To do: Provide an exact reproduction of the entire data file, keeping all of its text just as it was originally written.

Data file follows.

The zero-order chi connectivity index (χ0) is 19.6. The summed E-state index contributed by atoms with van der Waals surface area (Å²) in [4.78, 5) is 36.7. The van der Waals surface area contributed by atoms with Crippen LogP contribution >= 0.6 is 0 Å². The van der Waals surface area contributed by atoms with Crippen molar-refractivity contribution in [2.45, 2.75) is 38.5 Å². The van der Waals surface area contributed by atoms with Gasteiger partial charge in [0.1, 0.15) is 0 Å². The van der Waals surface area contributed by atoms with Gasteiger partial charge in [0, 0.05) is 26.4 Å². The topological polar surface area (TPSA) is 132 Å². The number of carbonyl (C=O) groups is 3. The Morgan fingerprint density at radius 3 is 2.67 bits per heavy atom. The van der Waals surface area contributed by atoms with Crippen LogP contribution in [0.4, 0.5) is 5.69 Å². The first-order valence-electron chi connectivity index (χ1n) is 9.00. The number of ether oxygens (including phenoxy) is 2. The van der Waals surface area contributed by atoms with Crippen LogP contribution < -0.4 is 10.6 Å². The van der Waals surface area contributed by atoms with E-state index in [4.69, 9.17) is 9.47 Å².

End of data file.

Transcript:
The zero-order chi connectivity index (χ0) is 19.6. The summed E-state index contributed by atoms with van der Waals surface area (Å²) in [4.78, 5) is 36.7. The van der Waals surface area contributed by atoms with Crippen LogP contribution >= 0.6 is 0 Å². The van der Waals surface area contributed by atoms with Crippen molar-refractivity contribution in [2.45, 2.75) is 38.5 Å². The van der Waals surface area contributed by atoms with Gasteiger partial charge in [0.1, 0.15) is 0 Å². The van der Waals surface area contributed by atoms with Gasteiger partial charge in [0, 0.05) is 26.4 Å². The topological polar surface area (TPSA) is 132 Å². The number of carbonyl (C=O) groups is 3. The Morgan fingerprint density at radius 3 is 2.67 bits per heavy atom. The van der Waals surface area contributed by atoms with Crippen LogP contribution in [0.4, 0.5) is 5.69 Å². The first-order valence-electron chi connectivity index (χ1n) is 9.00. The number of ether oxygens (including phenoxy) is 2. The van der Waals surface area contributed by atoms with Crippen LogP contribution < -0.4 is 10.6 Å². The van der Waals surface area contributed by atoms with E-state index in [4.69, 9.17) is 9.47 Å².